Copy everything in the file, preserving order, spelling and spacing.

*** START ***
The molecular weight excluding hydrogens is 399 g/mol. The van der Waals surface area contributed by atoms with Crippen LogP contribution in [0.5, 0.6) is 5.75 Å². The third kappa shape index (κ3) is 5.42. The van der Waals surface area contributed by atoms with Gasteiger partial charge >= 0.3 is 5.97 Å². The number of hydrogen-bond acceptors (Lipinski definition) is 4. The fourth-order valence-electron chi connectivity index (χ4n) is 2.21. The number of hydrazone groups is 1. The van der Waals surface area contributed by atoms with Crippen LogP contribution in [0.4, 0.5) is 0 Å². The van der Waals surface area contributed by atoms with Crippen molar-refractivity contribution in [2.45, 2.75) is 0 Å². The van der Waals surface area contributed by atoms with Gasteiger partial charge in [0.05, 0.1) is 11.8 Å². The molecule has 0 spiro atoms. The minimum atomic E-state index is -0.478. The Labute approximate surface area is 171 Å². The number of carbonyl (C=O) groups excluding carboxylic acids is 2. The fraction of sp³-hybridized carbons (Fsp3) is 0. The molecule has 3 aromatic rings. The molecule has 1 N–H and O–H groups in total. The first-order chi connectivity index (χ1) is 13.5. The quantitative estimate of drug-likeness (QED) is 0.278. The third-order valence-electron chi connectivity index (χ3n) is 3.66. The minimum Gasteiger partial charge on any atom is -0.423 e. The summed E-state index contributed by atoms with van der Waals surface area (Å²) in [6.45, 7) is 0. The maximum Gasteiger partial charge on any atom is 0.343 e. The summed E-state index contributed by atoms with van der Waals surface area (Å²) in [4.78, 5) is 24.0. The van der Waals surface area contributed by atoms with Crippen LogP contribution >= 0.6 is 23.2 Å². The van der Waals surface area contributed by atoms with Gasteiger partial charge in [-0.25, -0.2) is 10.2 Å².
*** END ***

The molecular weight excluding hydrogens is 399 g/mol. The van der Waals surface area contributed by atoms with Crippen LogP contribution in [0.5, 0.6) is 5.75 Å². The third kappa shape index (κ3) is 5.42. The van der Waals surface area contributed by atoms with Gasteiger partial charge >= 0.3 is 5.97 Å². The number of hydrogen-bond acceptors (Lipinski definition) is 4. The fourth-order valence-electron chi connectivity index (χ4n) is 2.21. The number of hydrazone groups is 1. The van der Waals surface area contributed by atoms with Crippen LogP contribution in [0.4, 0.5) is 0 Å². The van der Waals surface area contributed by atoms with Crippen molar-refractivity contribution in [2.45, 2.75) is 0 Å². The van der Waals surface area contributed by atoms with Gasteiger partial charge in [0.05, 0.1) is 11.8 Å². The molecule has 0 spiro atoms. The minimum atomic E-state index is -0.478. The Labute approximate surface area is 171 Å². The number of carbonyl (C=O) groups excluding carboxylic acids is 2. The fraction of sp³-hybridized carbons (Fsp3) is 0. The molecule has 3 aromatic rings. The molecule has 1 N–H and O–H groups in total. The first-order chi connectivity index (χ1) is 13.5. The quantitative estimate of drug-likeness (QED) is 0.278. The third-order valence-electron chi connectivity index (χ3n) is 3.66. The minimum Gasteiger partial charge on any atom is -0.423 e. The summed E-state index contributed by atoms with van der Waals surface area (Å²) in [6.45, 7) is 0. The maximum Gasteiger partial charge on any atom is 0.343 e. The summed E-state index contributed by atoms with van der Waals surface area (Å²) in [4.78, 5) is 24.0. The van der Waals surface area contributed by atoms with Crippen LogP contribution >= 0.6 is 23.2 Å². The van der Waals surface area contributed by atoms with Gasteiger partial charge in [-0.25, -0.2) is 10.2 Å².